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Published 6 years ago by AdelleChattre with 9 Comments

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  • leweb

    Does this really need to be argued at this point?

    • Gozzin

      Nope,but people love to beat dead horses.

    • kxh (edited 6 years ago)

      To get them to admit that:

      the DNC reportedly argued that the organization's neutrality among Democratic campaigns during the primaries was merely a "political promise," and therefore it had no legal obligations to remain impartial throughout the process.

      The DNC charter was revised after Chicago 1968

      the Democratic nomination process was radically revised after the 1968 fiasco at the Chicago Convention in order to win back the droves of disgusted voters who’d abandoned the party, and a major component of that revision was giving the people a voice in the nominating process by instituting primaries and caucuses. Had they not done this, had they not promised the American people a fair and balanced democratic primary process, the Democrats risked losing party viability and being replaced by another party that was more appealing for voters to engage with. By admitting that they have been lying about taking this promise seriously, the DNC is admitting that its party probably should have perished sometime in the 1970s. They deceived the American people into letting them remain.

      • NinjaKlaus

        You could definitely argue that the introduction and use of "Super Delegates" was a major blow to the idea of allowing the people the chance to choose. I won't argue against superdelegates but I will argue against their being able to choose a side and alter the voting I mean Bernie was doing well in some states but still had no momentum because of Super Delegates...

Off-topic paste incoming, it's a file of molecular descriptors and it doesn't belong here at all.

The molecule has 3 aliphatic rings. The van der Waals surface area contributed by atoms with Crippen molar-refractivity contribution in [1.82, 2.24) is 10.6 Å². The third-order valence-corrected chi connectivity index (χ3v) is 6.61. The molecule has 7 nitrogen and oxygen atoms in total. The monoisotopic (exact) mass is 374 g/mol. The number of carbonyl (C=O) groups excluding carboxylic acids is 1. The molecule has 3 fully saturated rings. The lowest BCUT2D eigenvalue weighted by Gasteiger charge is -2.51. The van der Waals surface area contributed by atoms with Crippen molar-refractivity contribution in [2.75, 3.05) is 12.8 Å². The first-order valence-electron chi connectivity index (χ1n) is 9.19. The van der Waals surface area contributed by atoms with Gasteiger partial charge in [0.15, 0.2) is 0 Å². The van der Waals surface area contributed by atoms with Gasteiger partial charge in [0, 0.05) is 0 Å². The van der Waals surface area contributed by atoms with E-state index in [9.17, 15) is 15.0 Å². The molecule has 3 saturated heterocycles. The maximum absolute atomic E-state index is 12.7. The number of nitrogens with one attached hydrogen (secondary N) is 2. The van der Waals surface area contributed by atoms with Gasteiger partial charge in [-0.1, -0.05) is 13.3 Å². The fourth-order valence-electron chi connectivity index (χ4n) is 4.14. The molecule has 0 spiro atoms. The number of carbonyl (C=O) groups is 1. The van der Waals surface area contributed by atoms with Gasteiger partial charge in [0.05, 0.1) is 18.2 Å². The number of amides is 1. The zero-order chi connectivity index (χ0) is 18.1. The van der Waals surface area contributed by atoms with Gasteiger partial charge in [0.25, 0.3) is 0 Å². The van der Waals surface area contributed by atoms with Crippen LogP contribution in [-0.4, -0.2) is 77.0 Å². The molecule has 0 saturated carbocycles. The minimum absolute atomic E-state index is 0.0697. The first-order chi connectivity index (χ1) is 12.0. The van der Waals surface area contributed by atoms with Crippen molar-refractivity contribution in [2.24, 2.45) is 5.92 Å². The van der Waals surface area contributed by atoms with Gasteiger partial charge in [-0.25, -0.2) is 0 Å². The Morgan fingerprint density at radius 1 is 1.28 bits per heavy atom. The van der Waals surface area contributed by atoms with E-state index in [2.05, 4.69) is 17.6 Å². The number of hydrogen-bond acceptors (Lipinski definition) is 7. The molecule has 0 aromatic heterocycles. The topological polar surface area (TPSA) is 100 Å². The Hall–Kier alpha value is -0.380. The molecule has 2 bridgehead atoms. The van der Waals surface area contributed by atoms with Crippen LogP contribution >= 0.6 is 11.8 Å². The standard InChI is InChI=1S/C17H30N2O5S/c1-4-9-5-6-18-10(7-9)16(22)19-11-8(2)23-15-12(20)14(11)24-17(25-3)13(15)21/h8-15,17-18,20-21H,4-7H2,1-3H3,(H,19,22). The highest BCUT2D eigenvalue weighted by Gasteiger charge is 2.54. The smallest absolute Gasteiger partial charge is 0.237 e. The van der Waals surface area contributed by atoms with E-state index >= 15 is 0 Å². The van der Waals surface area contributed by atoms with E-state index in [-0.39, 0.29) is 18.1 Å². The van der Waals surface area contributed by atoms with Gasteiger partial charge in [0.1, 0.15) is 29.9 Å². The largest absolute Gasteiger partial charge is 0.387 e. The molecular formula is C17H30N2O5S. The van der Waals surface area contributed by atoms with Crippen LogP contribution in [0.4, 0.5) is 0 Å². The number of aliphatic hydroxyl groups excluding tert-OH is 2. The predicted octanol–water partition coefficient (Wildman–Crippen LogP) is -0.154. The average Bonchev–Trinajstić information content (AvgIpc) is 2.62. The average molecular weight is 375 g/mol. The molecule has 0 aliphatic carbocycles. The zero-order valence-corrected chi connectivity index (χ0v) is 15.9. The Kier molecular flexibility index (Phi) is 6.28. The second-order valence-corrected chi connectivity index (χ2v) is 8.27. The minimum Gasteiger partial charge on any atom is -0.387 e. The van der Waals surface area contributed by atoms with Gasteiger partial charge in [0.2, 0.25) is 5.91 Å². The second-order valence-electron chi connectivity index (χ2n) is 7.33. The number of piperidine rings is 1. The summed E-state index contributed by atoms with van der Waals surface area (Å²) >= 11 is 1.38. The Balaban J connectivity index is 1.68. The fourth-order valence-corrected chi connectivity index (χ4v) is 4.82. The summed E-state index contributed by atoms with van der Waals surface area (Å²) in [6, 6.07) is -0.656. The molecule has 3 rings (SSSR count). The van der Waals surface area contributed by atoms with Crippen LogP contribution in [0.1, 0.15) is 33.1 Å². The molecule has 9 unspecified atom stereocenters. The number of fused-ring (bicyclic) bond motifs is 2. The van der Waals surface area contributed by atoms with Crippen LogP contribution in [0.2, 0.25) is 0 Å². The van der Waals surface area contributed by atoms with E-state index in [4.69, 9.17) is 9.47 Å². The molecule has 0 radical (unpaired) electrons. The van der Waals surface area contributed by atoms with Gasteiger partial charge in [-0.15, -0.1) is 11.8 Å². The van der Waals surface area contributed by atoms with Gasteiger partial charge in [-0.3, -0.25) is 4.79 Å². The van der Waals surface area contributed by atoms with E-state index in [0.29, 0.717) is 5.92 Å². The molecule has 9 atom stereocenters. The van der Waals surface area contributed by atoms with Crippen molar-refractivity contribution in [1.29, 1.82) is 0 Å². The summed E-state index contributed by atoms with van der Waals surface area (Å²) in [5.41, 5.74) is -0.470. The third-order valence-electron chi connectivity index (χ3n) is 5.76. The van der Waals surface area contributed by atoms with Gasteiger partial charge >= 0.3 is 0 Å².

• Gozzin

          "Super Delegates" was a major blow to the idea of allowing the people the chance to choose.

          And if you think anything will change in the foreseeable future, have I got a bridge for you

          and ocean front property in Arizona too!

          • NinjaKlaus

            I can't wait to put the bridge over my new ocean into Colorado!!! So Great!

    • AdelleChattre

      It's before the court.

      A court finding that the Democratic Party apparatus had chosen Clinton as the nominee in a smoke-filled back room, staged an apparently impartial primary process all the while actively working against the Sanders campaign, violating its own rules, defrauding contributors, rigging elections from the outset while and laundering vast sums of money for Clinton theough the state parties could be useful.

      For one thing, maybe millions of people could get the contributions back they were cheated out of. For another, the court can do more than make findings. Class action suits like this can, and do, change things

      Yes, this needs ro be argued in court.

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